Since they self-groom, this also helps to reduce the number of allergens released by Greyhounds.
During the rest of the year, you will notice that shedding stays at a pretty much consistent level.
At this point, your pet will still have a coat that is reasonably light and thin. Greyhounds really do not have a coat that will protect them from the cold.
For this reason, the majority of owners keep their pets in a sweater during the winter months to help with the regulation of body temperature. This is an excellent option from Amazon.
The other important fact that should be noted is that the lack of a thick coat also makes Greyhounds susceptible to scrapes and cuts. Because of this it is also common to see Greyhounds with light shirts or sweaters on even during the warmer months.
For people who have adopted their Greyhound from a shelter or rescue have often reported that their new furbaby sheds an extreme amount when they are first brought home.
While this could be a natural reaction to stress, there is another theory.
It is a commonly accepted principle that when Greyhounds are in kennels that they grow what is known as a “kennel coat”.
The thought behind this is that to keep them warmer and help to protect from rough surfaces, they grow in a fuzzy coat far different from their normal hair.
Once it has been shed, your pet will be left with the regular coat that all Greyhounds have.
Which Factors Influence How Much Your Greyhound Will Shed?
There are many external factors that determine how much or how little your Greyhound will shed.
The following should be considered when trying to determine if your Greyhound’s shedding is excessive or just normal hair loss:
- Local weather and climate
- Seasonal shedding blowouts, fall and spring
- The amount of time your pup is left outside
- How often you brush and groom them
- How warm or cold the temperature is in your home
- Whether or not your dog wears a sweater
- Whether you have had your Greyhound from birth, or whether they were adopted from a shelter or rescue
Many of these factors are completely within the control of the owner so it can be an easy matter to make some adjustments to reduce the amount of shedding.
By providing an optimal environment that is comfortable for your pet, you can help to reduce the amount that your Greyhound sheds.
One part of this is keeping them as warm as possible all during the year. Do not leave them outside in the elements longer than they need to be. By doing this they will not grow in a thicker coat that will ultimately need to be shed out.
Brushing your Greyhound regularly is a big step in the right direction. And always feed your dog a high-quality diet. This assists in keeping their coat healthy and a health coat needs to be replaced far less often than an unhealthy one.
How To Groom Your Greyhound
Thankfully, Greyhounds are known for being very clean. So much so that most Greyhounds will even clean themselves; in the same way that cats often do!
Greyhounds are therefore pretty low maintenance, but they do require some basic grooming to cut down on the shedding.
Regardless of the type of dog that you have, grooming is an important part of taking care of your dog properly.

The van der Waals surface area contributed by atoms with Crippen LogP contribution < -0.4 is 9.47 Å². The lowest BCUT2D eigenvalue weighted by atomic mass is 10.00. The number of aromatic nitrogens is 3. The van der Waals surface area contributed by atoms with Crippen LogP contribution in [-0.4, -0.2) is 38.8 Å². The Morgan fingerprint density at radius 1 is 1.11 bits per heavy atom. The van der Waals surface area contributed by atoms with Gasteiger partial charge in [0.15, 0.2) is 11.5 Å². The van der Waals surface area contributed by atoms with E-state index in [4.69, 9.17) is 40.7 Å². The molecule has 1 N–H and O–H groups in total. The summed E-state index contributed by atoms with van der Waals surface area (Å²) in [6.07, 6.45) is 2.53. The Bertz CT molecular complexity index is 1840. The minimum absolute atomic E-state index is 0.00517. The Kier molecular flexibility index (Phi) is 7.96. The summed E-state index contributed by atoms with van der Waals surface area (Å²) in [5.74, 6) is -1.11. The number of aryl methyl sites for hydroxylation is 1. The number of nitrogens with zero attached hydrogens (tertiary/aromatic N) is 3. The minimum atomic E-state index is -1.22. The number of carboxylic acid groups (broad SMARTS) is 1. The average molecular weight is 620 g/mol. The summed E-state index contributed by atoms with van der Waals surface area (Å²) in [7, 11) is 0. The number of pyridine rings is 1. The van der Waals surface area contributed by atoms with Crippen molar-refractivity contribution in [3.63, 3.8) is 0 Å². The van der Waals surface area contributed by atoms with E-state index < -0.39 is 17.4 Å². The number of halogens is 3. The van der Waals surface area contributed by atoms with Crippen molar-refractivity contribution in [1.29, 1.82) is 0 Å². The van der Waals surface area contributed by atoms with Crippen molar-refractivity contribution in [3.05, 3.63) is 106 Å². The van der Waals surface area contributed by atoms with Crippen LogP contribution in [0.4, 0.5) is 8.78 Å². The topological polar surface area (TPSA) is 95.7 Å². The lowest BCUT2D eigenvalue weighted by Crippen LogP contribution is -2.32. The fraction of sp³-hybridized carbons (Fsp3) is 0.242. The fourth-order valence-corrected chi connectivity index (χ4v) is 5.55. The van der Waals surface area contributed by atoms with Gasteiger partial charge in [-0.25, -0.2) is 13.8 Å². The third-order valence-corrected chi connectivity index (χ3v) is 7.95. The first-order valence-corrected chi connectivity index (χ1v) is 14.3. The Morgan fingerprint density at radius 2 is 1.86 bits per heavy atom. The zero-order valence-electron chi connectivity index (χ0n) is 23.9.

Brushing your dog daily will ensure that shedding remains at a minimum.
Slicker brushes (like this on Amazon) are best for removing any mats or knots in the fur.
Grooming gloves (like this on Amazon) are the best tools for getting all of the dirt and loose hair up to the surface.
Then you will need a bristle brush to remove all of the hair and dirt that rose to the top layer of the coat.
Only give your Greyhound a bath about once per month. This is plenty to keep their coat smelling good and looking clean. Make sure you only use a shampoo and/or conditioner designed for dogs. Human shampoos are damaging and irritating to the skin and can cause inflammation and pain.
The other important part of grooming a Greyhound is keeping their ears clean. Simply use a wet cotton ball a gently clean around the outer part of the ear.
Their nails will also need to be trimmed on occasion. This is basically the extent of Greyhound grooming.
In closing, even though Greyhounds do shed, it is possible for even allergy sufferers to have a close relationship with a Greyhound.
While they are not considered hypoallergenic, they are one of the breeds that are closer to it. Their coats are short, hair is released lightly and these dogs do a pretty good job of keeping themselves clean.
Beyond this, with a little bit of grooming and if you do your part to keep them clean, the chances that allergy sufferers would have any problems are on the low side.
The majority of people with dog allergies typically do well around Greyhounds and other similar breeds with short coats. Equally, a Greyhounds dander is quite unique and does not appear to be as troublesome as the dander produced by other breeds. There are many reports of people with dog allergies living with Greyhounds successfully.
I am a practiced pet owner with decades of experience owning a number of different pets. I am also the main writer and chief editor here at Pet Educate; a site I created to share everything I’ve learned about pet ownership over the years and my extensive research along the way.